September 30, 2016
Dr. Charles Bruce Smith, (“Tad”), died Aug. 25 at his home in Ann Arbor, Michigan, with his beloved wife of 37 years, Peggie, by his side.
Smith was born Dec. 23, 1936 in Cleveland, Ohio, to Taylor Smith and Evelyn(Fruehauf) Smith. He attended high school in Avon, Ohio, and also attended Harvard College, where he studied history and literature, graduating magna cum laude in 1958. In 1958-59, he was a Fulbright Scholar at Albert-Ludwigs-Universitat in Freiburg, West Germany. Following his Fulbright studies, he entered the Harvard Medical School and received his medical degree in 1963 and his Ph.D. in pharmacology in 1965.
Dr. Charles Bruce Smith
In 1966, Smith joined the Department of Pharmacology at the University of Michigan Medical School. He became professor of pharmacology and also professor of nursing. He spent his academic career of more than 50 years at U-M.
Smith fully embraced the dimensions of research, teaching and service. He received international recognition as a neuropharmacologist and appointments as a visiting professor at the University of Hokkaido Medical School in Sapporo, Japan. He was a dedicated teacher committed to each of his students receiving a fully rounded education. His excellence in teaching was further acknowledged when he received the Golden Apple Teaching Award.
Smith believed strongly in faculty governance and academic freedom. He served on most of the Senate Assembly committees, many as chair and in 2006-07 and 2007-08, as chair of the Senate Advisory Committee on University Affairs. He was unfailing in his work in faculty governance to advance the participation of under-represented minorities. He led the effort on the Committee for a Multicultural University in bringing forth a 2008 report, “Trends in Minority Faculty Participation,” that provided a comprehensive picture of minority participation in the university’s schools and colleges. For his dedication and the excellence of his efforts in these areas, Smith received the Faculty Governance Award.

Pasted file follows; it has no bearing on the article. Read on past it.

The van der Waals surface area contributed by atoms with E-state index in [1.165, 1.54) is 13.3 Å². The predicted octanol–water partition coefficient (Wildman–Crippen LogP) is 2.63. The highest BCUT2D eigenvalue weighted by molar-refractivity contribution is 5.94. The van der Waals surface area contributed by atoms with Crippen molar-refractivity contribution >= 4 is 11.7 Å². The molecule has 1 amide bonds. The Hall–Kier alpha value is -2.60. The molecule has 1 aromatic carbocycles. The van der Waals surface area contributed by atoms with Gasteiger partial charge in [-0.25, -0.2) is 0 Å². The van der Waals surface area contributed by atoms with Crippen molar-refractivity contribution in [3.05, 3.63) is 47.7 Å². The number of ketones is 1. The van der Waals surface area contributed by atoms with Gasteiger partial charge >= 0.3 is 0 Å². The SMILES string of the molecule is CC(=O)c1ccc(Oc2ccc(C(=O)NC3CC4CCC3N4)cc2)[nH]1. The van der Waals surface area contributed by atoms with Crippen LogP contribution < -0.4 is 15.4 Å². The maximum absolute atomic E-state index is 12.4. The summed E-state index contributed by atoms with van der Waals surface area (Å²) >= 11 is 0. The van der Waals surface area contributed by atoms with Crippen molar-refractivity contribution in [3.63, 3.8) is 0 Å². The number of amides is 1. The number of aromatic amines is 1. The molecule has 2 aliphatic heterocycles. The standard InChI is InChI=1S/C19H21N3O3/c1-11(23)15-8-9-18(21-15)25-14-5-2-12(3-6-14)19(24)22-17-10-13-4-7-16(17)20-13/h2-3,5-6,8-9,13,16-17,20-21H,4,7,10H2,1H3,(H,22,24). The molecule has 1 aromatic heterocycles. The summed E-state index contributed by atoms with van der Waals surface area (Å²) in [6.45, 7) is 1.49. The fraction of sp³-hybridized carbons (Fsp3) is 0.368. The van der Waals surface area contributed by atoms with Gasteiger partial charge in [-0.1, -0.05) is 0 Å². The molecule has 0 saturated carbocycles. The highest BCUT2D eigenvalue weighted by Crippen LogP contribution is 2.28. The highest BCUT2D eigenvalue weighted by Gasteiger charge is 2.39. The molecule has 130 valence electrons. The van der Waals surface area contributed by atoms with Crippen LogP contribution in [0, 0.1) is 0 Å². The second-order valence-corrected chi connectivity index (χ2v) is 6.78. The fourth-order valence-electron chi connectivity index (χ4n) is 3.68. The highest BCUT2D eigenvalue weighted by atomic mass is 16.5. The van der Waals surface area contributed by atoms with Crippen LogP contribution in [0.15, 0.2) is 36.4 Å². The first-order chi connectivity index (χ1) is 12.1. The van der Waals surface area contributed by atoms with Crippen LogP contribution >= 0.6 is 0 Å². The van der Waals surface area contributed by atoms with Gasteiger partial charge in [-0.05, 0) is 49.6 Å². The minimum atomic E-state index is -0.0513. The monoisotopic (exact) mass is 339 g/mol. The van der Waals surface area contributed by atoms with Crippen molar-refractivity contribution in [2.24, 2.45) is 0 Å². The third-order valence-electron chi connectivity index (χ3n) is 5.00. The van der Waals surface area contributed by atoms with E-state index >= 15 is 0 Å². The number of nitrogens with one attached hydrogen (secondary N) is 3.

Smith held leadership positions at the local, state and national levels in the American Association of University Professors — an organization concerned with faculty rights, privileges, and academic freedom and similar capacities in Sigma Xi, The Scientific Research Society — an international honor society for scientists and engineers. He was a major contributor to the establishment of the Davis, Markert, Nickerson Lecture on Academic and Intellectual Freedom, now in its 26th year.
Smith was on the faculty team that worked with the Office of Academic Multicultural Initiatives to establish the Wade McCree Scholars Program. For 15 years, Detroit Public School student participants in the Program in Scholarly Research for Urban/Minority High School Students, conducted research in his laboratory. Through his participation in this program, students from single-parent, working class and, in some cases, homeless families competed in the Westinghouse Science Talent Search that made the city of Detroit a leader in the number of minority of students who were Science Talent Search Winners. Many of these student participants went on to receive graduate degrees in the sciences. In 2006, he received the Harold R. Johnson Diversity Service Award for his lifetime commitment to equality and access to quality education for under-represented minorities and women.
Smith is survived and mourned by his wife, his stepson Virgil Chancy (Cizuru), granddaughter (Daniela), three brothers, Taylor (Carol), Terrence and Mark (Nancy), many nieces, nephews, friends and colleagues. Contributions in his memory may be made to the Academic Freedom Lecture Fund.
A memorial service is planned for 11 a.m. Oct. 29 in the Michigan League Hussey Room.